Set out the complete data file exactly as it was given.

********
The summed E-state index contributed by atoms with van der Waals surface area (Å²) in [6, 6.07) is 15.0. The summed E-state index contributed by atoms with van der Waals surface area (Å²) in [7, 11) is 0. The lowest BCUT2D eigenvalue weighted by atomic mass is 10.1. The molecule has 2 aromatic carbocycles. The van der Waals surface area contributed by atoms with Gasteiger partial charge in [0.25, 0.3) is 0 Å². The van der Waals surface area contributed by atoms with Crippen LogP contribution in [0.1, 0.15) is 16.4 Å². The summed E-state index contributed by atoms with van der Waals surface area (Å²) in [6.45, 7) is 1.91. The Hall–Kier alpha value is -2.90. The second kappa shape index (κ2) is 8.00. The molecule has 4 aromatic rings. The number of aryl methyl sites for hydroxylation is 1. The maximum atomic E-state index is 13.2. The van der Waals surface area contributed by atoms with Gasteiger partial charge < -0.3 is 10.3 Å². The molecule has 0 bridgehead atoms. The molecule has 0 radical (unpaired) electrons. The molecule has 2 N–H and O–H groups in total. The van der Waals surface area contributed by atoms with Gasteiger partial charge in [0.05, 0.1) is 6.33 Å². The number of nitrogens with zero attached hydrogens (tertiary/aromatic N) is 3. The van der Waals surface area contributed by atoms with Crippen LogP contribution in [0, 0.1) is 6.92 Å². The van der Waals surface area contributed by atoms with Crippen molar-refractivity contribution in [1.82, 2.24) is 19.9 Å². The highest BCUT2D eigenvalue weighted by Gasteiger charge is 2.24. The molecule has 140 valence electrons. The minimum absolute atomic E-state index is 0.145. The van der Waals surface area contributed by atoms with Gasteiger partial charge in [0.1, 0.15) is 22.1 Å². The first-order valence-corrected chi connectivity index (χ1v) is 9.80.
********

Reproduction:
The summed E-state index contributed by atoms with van der Waals surface area (Å²) in [6, 6.07) is 15.0. The summed E-state index contributed by atoms with van der Waals surface area (Å²) in [7, 11) is 0. The lowest BCUT2D eigenvalue weighted by atomic mass is 10.1. The molecule has 2 aromatic carbocycles. The van der Waals surface area contributed by atoms with Gasteiger partial charge in [0.25, 0.3) is 0 Å². The van der Waals surface area contributed by atoms with Crippen LogP contribution in [0.1, 0.15) is 16.4 Å². The summed E-state index contributed by atoms with van der Waals surface area (Å²) in [6.45, 7) is 1.91. The Hall–Kier alpha value is -2.90. The second kappa shape index (κ2) is 8.00. The molecule has 4 aromatic rings. The number of aryl methyl sites for hydroxylation is 1. The maximum atomic E-state index is 13.2. The van der Waals surface area contributed by atoms with Gasteiger partial charge < -0.3 is 10.3 Å². The molecule has 0 bridgehead atoms. The molecule has 0 radical (unpaired) electrons. The molecule has 2 N–H and O–H groups in total. The van der Waals surface area contributed by atoms with Gasteiger partial charge in [0.05, 0.1) is 6.33 Å². The number of nitrogens with zero attached hydrogens (tertiary/aromatic N) is 3. The van der Waals surface area contributed by atoms with Crippen LogP contribution in [0, 0.1) is 6.92 Å². The van der Waals surface area contributed by atoms with Crippen molar-refractivity contribution in [1.82, 2.24) is 19.9 Å². The highest BCUT2D eigenvalue weighted by Gasteiger charge is 2.24. The molecule has 140 valence electrons. The minimum absolute atomic E-state index is 0.145. The van der Waals surface area contributed by atoms with Gasteiger partial charge in [0.1, 0.15) is 22.1 Å². The first-order valence-corrected chi connectivity index (χ1v) is 9.80.